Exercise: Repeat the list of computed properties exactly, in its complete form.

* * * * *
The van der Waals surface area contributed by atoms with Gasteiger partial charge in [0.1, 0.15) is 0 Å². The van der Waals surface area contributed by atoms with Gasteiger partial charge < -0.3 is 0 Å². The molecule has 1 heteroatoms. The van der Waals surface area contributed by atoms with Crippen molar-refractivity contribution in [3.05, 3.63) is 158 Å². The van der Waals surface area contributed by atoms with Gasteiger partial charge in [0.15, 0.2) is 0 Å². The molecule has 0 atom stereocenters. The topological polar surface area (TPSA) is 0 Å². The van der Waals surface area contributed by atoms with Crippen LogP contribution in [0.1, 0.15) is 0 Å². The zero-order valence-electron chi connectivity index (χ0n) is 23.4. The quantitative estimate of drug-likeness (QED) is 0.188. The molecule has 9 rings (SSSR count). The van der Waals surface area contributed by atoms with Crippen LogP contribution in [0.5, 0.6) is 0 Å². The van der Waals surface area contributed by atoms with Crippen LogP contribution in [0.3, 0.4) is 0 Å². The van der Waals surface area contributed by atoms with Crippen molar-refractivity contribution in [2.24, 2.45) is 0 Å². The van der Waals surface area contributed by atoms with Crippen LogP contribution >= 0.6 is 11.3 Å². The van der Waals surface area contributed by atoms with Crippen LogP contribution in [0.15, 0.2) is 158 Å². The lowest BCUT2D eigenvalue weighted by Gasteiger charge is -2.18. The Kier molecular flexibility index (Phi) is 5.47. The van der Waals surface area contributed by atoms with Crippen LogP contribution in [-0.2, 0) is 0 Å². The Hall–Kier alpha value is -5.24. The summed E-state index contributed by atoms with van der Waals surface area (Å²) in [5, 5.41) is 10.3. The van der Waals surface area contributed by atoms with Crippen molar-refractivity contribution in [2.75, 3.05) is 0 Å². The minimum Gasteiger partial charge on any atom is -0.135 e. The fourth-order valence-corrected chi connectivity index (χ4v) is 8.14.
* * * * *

The van der Waals surface area contributed by atoms with Gasteiger partial charge in [0.1, 0.15) is 0 Å². The van der Waals surface area contributed by atoms with Gasteiger partial charge < -0.3 is 0 Å². The molecule has 1 heteroatoms. The van der Waals surface area contributed by atoms with Crippen molar-refractivity contribution in [3.05, 3.63) is 158 Å². The van der Waals surface area contributed by atoms with Gasteiger partial charge in [0.15, 0.2) is 0 Å². The molecule has 0 atom stereocenters. The topological polar surface area (TPSA) is 0 Å². The van der Waals surface area contributed by atoms with Crippen LogP contribution in [0.1, 0.15) is 0 Å². The zero-order valence-electron chi connectivity index (χ0n) is 23.4. The quantitative estimate of drug-likeness (QED) is 0.188. The molecule has 9 rings (SSSR count). The van der Waals surface area contributed by atoms with Crippen LogP contribution in [0.5, 0.6) is 0 Å². The van der Waals surface area contributed by atoms with Crippen LogP contribution in [0.3, 0.4) is 0 Å². The van der Waals surface area contributed by atoms with Crippen molar-refractivity contribution in [2.24, 2.45) is 0 Å². The van der Waals surface area contributed by atoms with Crippen LogP contribution >= 0.6 is 11.3 Å². The van der Waals surface area contributed by atoms with Crippen LogP contribution in [0.15, 0.2) is 158 Å². The lowest BCUT2D eigenvalue weighted by Gasteiger charge is -2.18. The Kier molecular flexibility index (Phi) is 5.47. The van der Waals surface area contributed by atoms with Crippen LogP contribution in [-0.2, 0) is 0 Å². The Hall–Kier alpha value is -5.24. The summed E-state index contributed by atoms with van der Waals surface area (Å²) in [5, 5.41) is 10.3. The van der Waals surface area contributed by atoms with Crippen molar-refractivity contribution in [2.75, 3.05) is 0 Å². The minimum Gasteiger partial charge on any atom is -0.135 e. The fourth-order valence-corrected chi connectivity index (χ4v) is 8.14.